However, publishers still need to navigate considerable transformation and turmoil, even if there are signs of a resurgence in global advertising markets and a maturing of many reader revenue strategies. The invasion of Ukraine has further undermined companies’ plans, as how that conflict will unfold can have long-lasting effects on industries across the board, in addition to the humanitarian crisis it is causing.
As in the previous years, the World Press Trends Outlook analysis is based on an online survey distributed to industry leaders. 162 news executives from 58 countries took part in the survey in Fall 2021 – a big thank you to them for sharing their insights, results and strategies.
In addition, WAN-IFRA works with PricewaterhouseCoopers (PwC) and ZenithOptimedia for key performance indicators (revenue, circulation and ad spend). For additional audience insights, we work with analytics specialist Chartbeat.
Here are some of the key findings and charts from our new 2021–22 research. WAN-IFRA Members can download the full report here.
An industry confident about its future
The message is clear: news publishing executives are decisively upbeat about their companies’ future prospects. Across our full sample, over 80% indicated they are optimistic about the next 12 months. This number only dropped marginally (by 3%) when asked to rate their prospects for the next three years.
Although publishers’ outlook is generally positive, some differences arise when the respondents are categories based on countries, with respondents in developed economies tending to be more optimistic: 87% of survey participants in developed markets have a positive view of the next 12 months, compared to 76.5% in developing economies.
Organisational transformation is well underway
One reason behind that optimism may be the confidence the respondents have in their organisation’s digital transformation efforts: nearly half say these are either advanced or very advanced; just 10.9% feel they are behind their peers.
However, the largest single group (40% of responses) indicated that digital transformation was “emerging,” recognising that while there has been progress, these efforts are far from complete.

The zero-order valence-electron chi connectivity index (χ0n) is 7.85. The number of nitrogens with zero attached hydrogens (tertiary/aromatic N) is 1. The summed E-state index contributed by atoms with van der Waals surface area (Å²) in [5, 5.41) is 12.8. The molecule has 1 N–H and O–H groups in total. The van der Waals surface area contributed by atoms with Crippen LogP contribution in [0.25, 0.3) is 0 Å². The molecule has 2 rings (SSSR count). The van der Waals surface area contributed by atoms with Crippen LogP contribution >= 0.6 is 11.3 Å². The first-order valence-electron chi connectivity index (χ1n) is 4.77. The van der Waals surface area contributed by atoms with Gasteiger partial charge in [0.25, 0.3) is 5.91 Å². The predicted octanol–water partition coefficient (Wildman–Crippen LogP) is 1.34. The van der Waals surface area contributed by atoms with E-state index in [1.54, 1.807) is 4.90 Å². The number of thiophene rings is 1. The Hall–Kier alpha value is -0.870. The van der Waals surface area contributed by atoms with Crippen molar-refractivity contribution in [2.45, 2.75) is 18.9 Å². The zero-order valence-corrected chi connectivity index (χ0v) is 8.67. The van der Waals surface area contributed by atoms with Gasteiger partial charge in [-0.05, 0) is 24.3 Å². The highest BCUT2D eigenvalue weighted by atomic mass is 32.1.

The picture is somewhat more nuanced when the respondents are divided into developing and developed countries, with respondents in developing markets reporting slightly less progress in terms of digital transformation.
Digital the biggest source of revenue growth
Generally, the responding executives expect their businesses to grow in 2022: survey participants in developing markets anticipate that their revenues will grow by 19.1%, compared to an average of 12.1% in developed countries. Much of that growth is led by digital, with digital advertising and digital readership being the biggest areas of growth in the last 12 months.
While revenues coming from print activities continue to decline gradually, print advertising and print circulation combined still generate over half of the respondents’ total income. Revenue from non-advertising and readership sources grew by 4.7% last year, accounting now for 13.2%.
As for the next 12 months, publishers expect almost a half (46.8%) of their income to come from advertising revenues – perhaps thanks to the record-breaking bounce back that ad markets were projected to see in 2022.
Data and R&D core areas for investment
As for investing in the future, data analytics and product development were identified by our survey respondents as the most important areas to invest in. On the other hand, publishers were most likely to divest in print production and senior management development. Between the two extremes, there were only small variances in the other major investment areas.
Media freedom challenged across the globe
In a year marked by crises, news outlets have also faced major challenges for them to do their jobs, and we have seen many examples around the world of how the ability of journalists to report freely has been severely undermined. This unfortunate reality is reflected in our survey responses.
Nearly half of all respondents indicated their employer had been a target of cyber attacks (45.7%), legal intimidation (45.7%) and denied access to information (44.3%). Online harassment (41.4%) was also common. Although our data shows the universality – and breadth – of these press freedom challenges, many of these issues appear to be more prevalent in developing countries.